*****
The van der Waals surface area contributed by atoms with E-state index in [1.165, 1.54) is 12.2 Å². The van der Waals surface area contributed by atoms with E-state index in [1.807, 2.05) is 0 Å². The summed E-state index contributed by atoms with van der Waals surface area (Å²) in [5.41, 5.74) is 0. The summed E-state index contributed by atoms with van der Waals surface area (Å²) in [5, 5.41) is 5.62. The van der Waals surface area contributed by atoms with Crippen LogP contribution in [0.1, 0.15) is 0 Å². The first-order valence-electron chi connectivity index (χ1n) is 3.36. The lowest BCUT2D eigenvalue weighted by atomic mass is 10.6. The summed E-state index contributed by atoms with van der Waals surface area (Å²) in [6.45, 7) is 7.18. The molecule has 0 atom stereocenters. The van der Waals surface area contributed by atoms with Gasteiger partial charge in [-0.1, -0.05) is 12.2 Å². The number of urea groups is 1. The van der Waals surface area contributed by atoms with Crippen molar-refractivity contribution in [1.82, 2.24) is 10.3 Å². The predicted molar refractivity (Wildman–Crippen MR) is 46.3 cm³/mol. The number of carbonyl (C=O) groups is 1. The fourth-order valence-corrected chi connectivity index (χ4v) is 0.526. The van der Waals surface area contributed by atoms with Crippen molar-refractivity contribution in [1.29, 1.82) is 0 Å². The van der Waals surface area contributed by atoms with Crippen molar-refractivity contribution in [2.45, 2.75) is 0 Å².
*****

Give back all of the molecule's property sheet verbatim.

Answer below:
The van der Waals surface area contributed by atoms with E-state index in [1.165, 1.54) is 12.2 Å². The van der Waals surface area contributed by atoms with E-state index in [1.807, 2.05) is 0 Å². The summed E-state index contributed by atoms with van der Waals surface area (Å²) in [5.41, 5.74) is 0. The summed E-state index contributed by atoms with van der Waals surface area (Å²) in [5, 5.41) is 5.62. The van der Waals surface area contributed by atoms with Crippen LogP contribution in [0.1, 0.15) is 0 Å². The first-order valence-electron chi connectivity index (χ1n) is 3.36. The lowest BCUT2D eigenvalue weighted by atomic mass is 10.6. The summed E-state index contributed by atoms with van der Waals surface area (Å²) in [6.45, 7) is 7.18. The molecule has 0 atom stereocenters. The van der Waals surface area contributed by atoms with Gasteiger partial charge in [-0.1, -0.05) is 12.2 Å². The number of urea groups is 1. The van der Waals surface area contributed by atoms with Crippen molar-refractivity contribution in [1.82, 2.24) is 10.3 Å². The predicted molar refractivity (Wildman–Crippen MR) is 46.3 cm³/mol. The number of carbonyl (C=O) groups is 1. The fourth-order valence-corrected chi connectivity index (χ4v) is 0.526. The van der Waals surface area contributed by atoms with Crippen molar-refractivity contribution in [1.29, 1.82) is 0 Å². The van der Waals surface area contributed by atoms with Crippen molar-refractivity contribution in [2.45, 2.75) is 0 Å².